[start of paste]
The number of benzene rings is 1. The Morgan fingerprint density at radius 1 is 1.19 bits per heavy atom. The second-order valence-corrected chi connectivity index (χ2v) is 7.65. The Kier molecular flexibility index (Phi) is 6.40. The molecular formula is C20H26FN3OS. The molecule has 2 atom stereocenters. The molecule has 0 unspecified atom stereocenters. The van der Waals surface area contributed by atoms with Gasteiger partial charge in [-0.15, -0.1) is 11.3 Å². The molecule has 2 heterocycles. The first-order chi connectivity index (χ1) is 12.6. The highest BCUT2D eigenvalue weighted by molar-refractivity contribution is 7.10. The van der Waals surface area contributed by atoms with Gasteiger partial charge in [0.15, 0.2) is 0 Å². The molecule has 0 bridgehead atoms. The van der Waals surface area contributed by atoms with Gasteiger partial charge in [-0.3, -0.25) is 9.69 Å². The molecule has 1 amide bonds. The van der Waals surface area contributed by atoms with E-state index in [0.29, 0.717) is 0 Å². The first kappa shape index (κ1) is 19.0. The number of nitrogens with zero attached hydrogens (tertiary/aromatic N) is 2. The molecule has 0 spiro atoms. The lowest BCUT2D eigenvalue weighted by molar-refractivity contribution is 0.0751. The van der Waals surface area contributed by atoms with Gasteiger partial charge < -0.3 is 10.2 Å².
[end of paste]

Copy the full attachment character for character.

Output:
The number of benzene rings is 1. The Morgan fingerprint density at radius 1 is 1.19 bits per heavy atom. The second-order valence-corrected chi connectivity index (χ2v) is 7.65. The Kier molecular flexibility index (Phi) is 6.40. The molecular formula is C20H26FN3OS. The molecule has 2 atom stereocenters. The molecule has 0 unspecified atom stereocenters. The van der Waals surface area contributed by atoms with Gasteiger partial charge in [-0.15, -0.1) is 11.3 Å². The molecule has 2 heterocycles. The first-order chi connectivity index (χ1) is 12.6. The highest BCUT2D eigenvalue weighted by molar-refractivity contribution is 7.10. The van der Waals surface area contributed by atoms with Gasteiger partial charge in [0.15, 0.2) is 0 Å². The molecule has 0 bridgehead atoms. The van der Waals surface area contributed by atoms with Gasteiger partial charge in [-0.3, -0.25) is 9.69 Å². The molecule has 1 amide bonds. The van der Waals surface area contributed by atoms with E-state index in [0.29, 0.717) is 0 Å². The first kappa shape index (κ1) is 19.0. The number of nitrogens with zero attached hydrogens (tertiary/aromatic N) is 2. The molecule has 0 spiro atoms. The lowest BCUT2D eigenvalue weighted by molar-refractivity contribution is 0.0751. The van der Waals surface area contributed by atoms with Gasteiger partial charge < -0.3 is 10.2 Å².